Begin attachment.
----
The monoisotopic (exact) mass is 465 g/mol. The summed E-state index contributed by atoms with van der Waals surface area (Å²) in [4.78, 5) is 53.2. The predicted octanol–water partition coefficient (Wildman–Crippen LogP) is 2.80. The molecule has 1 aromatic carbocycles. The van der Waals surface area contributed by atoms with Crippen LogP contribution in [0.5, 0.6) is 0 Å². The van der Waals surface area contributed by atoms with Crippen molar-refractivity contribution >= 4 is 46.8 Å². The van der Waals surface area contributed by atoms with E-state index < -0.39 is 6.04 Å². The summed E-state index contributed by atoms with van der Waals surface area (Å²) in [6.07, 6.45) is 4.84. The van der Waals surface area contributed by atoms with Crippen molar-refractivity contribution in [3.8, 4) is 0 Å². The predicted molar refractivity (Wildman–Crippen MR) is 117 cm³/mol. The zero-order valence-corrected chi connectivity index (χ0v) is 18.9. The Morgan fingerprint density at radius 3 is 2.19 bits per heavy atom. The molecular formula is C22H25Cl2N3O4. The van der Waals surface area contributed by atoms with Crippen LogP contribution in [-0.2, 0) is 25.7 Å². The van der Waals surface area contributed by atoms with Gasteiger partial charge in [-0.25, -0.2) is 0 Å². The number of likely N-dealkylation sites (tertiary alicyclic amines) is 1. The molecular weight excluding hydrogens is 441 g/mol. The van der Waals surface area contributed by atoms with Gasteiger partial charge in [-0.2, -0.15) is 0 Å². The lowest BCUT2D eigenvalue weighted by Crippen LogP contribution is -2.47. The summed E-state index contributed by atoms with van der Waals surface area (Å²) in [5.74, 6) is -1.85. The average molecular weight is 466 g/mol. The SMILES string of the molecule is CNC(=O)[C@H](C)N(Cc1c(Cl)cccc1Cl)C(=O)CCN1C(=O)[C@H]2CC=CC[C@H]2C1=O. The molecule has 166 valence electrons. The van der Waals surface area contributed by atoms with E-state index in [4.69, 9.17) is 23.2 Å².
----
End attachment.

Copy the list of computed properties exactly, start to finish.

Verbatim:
The monoisotopic (exact) mass is 465 g/mol. The summed E-state index contributed by atoms with van der Waals surface area (Å²) in [4.78, 5) is 53.2. The predicted octanol–water partition coefficient (Wildman–Crippen LogP) is 2.80. The molecule has 1 aromatic carbocycles. The van der Waals surface area contributed by atoms with Crippen LogP contribution in [0.5, 0.6) is 0 Å². The van der Waals surface area contributed by atoms with Crippen molar-refractivity contribution >= 4 is 46.8 Å². The van der Waals surface area contributed by atoms with E-state index < -0.39 is 6.04 Å². The summed E-state index contributed by atoms with van der Waals surface area (Å²) in [6.07, 6.45) is 4.84. The van der Waals surface area contributed by atoms with Crippen molar-refractivity contribution in [3.8, 4) is 0 Å². The predicted molar refractivity (Wildman–Crippen MR) is 117 cm³/mol. The zero-order valence-corrected chi connectivity index (χ0v) is 18.9. The Morgan fingerprint density at radius 3 is 2.19 bits per heavy atom. The molecular formula is C22H25Cl2N3O4. The van der Waals surface area contributed by atoms with Crippen LogP contribution in [-0.2, 0) is 25.7 Å². The van der Waals surface area contributed by atoms with Gasteiger partial charge in [-0.25, -0.2) is 0 Å². The number of likely N-dealkylation sites (tertiary alicyclic amines) is 1. The molecular weight excluding hydrogens is 441 g/mol. The van der Waals surface area contributed by atoms with Gasteiger partial charge in [-0.2, -0.15) is 0 Å². The lowest BCUT2D eigenvalue weighted by Crippen LogP contribution is -2.47. The summed E-state index contributed by atoms with van der Waals surface area (Å²) in [5.74, 6) is -1.85. The average molecular weight is 466 g/mol. The SMILES string of the molecule is CNC(=O)[C@H](C)N(Cc1c(Cl)cccc1Cl)C(=O)CCN1C(=O)[C@H]2CC=CC[C@H]2C1=O. The molecule has 166 valence electrons. The van der Waals surface area contributed by atoms with E-state index in [4.69, 9.17) is 23.2 Å².